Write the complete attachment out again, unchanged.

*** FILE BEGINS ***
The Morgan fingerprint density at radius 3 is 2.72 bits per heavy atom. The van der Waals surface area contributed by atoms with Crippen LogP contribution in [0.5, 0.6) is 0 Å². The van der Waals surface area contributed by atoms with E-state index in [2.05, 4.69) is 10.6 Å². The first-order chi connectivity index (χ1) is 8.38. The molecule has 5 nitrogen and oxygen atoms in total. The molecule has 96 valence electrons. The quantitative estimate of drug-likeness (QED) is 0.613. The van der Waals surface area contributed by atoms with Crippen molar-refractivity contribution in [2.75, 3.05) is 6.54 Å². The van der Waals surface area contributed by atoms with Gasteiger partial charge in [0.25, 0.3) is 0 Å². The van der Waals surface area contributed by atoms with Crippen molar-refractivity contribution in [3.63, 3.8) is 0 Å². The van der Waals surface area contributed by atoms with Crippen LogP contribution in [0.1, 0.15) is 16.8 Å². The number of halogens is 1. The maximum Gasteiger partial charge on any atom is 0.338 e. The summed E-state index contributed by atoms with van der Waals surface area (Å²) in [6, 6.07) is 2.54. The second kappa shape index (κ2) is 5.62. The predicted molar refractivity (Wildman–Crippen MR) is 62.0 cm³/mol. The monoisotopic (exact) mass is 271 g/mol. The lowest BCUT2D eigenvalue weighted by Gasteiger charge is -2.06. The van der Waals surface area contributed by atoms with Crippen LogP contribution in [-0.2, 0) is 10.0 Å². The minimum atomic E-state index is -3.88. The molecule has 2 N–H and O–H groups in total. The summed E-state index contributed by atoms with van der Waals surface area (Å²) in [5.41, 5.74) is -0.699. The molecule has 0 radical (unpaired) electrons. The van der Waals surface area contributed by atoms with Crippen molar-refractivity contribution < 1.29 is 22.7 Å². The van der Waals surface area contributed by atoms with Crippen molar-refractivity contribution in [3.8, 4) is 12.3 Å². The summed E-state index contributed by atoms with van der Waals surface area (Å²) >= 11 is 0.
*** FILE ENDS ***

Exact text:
The Morgan fingerprint density at radius 3 is 2.72 bits per heavy atom. The van der Waals surface area contributed by atoms with Crippen LogP contribution in [0.5, 0.6) is 0 Å². The van der Waals surface area contributed by atoms with E-state index in [2.05, 4.69) is 10.6 Å². The first-order chi connectivity index (χ1) is 8.38. The molecule has 5 nitrogen and oxygen atoms in total. The molecule has 96 valence electrons. The quantitative estimate of drug-likeness (QED) is 0.613. The van der Waals surface area contributed by atoms with Crippen molar-refractivity contribution in [2.75, 3.05) is 6.54 Å². The van der Waals surface area contributed by atoms with Gasteiger partial charge in [0.25, 0.3) is 0 Å². The van der Waals surface area contributed by atoms with Crippen molar-refractivity contribution in [3.63, 3.8) is 0 Å². The van der Waals surface area contributed by atoms with Crippen LogP contribution in [0.1, 0.15) is 16.8 Å². The number of halogens is 1. The maximum Gasteiger partial charge on any atom is 0.338 e. The summed E-state index contributed by atoms with van der Waals surface area (Å²) in [6, 6.07) is 2.54. The second kappa shape index (κ2) is 5.62. The predicted molar refractivity (Wildman–Crippen MR) is 62.0 cm³/mol. The monoisotopic (exact) mass is 271 g/mol. The lowest BCUT2D eigenvalue weighted by Gasteiger charge is -2.06. The van der Waals surface area contributed by atoms with Crippen LogP contribution in [-0.2, 0) is 10.0 Å². The minimum atomic E-state index is -3.88. The molecule has 2 N–H and O–H groups in total. The summed E-state index contributed by atoms with van der Waals surface area (Å²) in [5.41, 5.74) is -0.699. The molecule has 0 radical (unpaired) electrons. The van der Waals surface area contributed by atoms with Crippen molar-refractivity contribution < 1.29 is 22.7 Å². The van der Waals surface area contributed by atoms with Crippen molar-refractivity contribution in [3.8, 4) is 12.3 Å². The summed E-state index contributed by atoms with van der Waals surface area (Å²) >= 11 is 0.